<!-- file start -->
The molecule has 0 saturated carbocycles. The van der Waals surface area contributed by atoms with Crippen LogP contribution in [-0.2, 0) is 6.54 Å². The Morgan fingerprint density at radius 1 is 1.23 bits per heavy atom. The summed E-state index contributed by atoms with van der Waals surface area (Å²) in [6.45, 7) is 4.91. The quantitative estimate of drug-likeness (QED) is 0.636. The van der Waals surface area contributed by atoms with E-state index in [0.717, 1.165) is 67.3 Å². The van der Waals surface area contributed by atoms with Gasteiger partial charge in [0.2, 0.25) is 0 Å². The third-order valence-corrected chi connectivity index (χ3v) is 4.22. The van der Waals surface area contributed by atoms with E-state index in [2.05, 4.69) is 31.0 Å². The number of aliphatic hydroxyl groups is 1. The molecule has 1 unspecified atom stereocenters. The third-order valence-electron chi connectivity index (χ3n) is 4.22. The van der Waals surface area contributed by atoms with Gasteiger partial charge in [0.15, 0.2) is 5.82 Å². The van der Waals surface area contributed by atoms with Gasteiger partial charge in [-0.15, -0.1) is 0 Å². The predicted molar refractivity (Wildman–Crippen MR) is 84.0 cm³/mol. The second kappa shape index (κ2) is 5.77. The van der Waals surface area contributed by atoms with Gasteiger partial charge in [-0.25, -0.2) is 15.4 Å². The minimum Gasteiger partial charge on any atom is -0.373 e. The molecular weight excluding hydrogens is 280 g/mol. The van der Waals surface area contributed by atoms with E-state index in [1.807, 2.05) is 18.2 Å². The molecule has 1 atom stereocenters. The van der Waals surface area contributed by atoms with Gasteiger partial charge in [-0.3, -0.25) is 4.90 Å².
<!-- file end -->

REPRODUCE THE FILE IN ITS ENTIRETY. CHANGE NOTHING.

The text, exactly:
The molecule has 0 saturated carbocycles. The van der Waals surface area contributed by atoms with Crippen LogP contribution in [-0.2, 0) is 6.54 Å². The Morgan fingerprint density at radius 1 is 1.23 bits per heavy atom. The summed E-state index contributed by atoms with van der Waals surface area (Å²) in [6.45, 7) is 4.91. The quantitative estimate of drug-likeness (QED) is 0.636. The van der Waals surface area contributed by atoms with E-state index in [0.717, 1.165) is 67.3 Å². The van der Waals surface area contributed by atoms with Gasteiger partial charge in [0.2, 0.25) is 0 Å². The third-order valence-corrected chi connectivity index (χ3v) is 4.22. The van der Waals surface area contributed by atoms with E-state index in [2.05, 4.69) is 31.0 Å². The number of aliphatic hydroxyl groups is 1. The molecule has 1 unspecified atom stereocenters. The third-order valence-electron chi connectivity index (χ3n) is 4.22. The van der Waals surface area contributed by atoms with Gasteiger partial charge in [0.15, 0.2) is 5.82 Å². The van der Waals surface area contributed by atoms with Gasteiger partial charge in [-0.15, -0.1) is 0 Å². The predicted molar refractivity (Wildman–Crippen MR) is 84.0 cm³/mol. The second kappa shape index (κ2) is 5.77. The van der Waals surface area contributed by atoms with Gasteiger partial charge in [-0.25, -0.2) is 15.4 Å². The minimum Gasteiger partial charge on any atom is -0.373 e. The molecular weight excluding hydrogens is 280 g/mol. The van der Waals surface area contributed by atoms with E-state index in [1.807, 2.05) is 18.2 Å². The molecule has 1 atom stereocenters. The van der Waals surface area contributed by atoms with Gasteiger partial charge in [-0.3, -0.25) is 4.90 Å².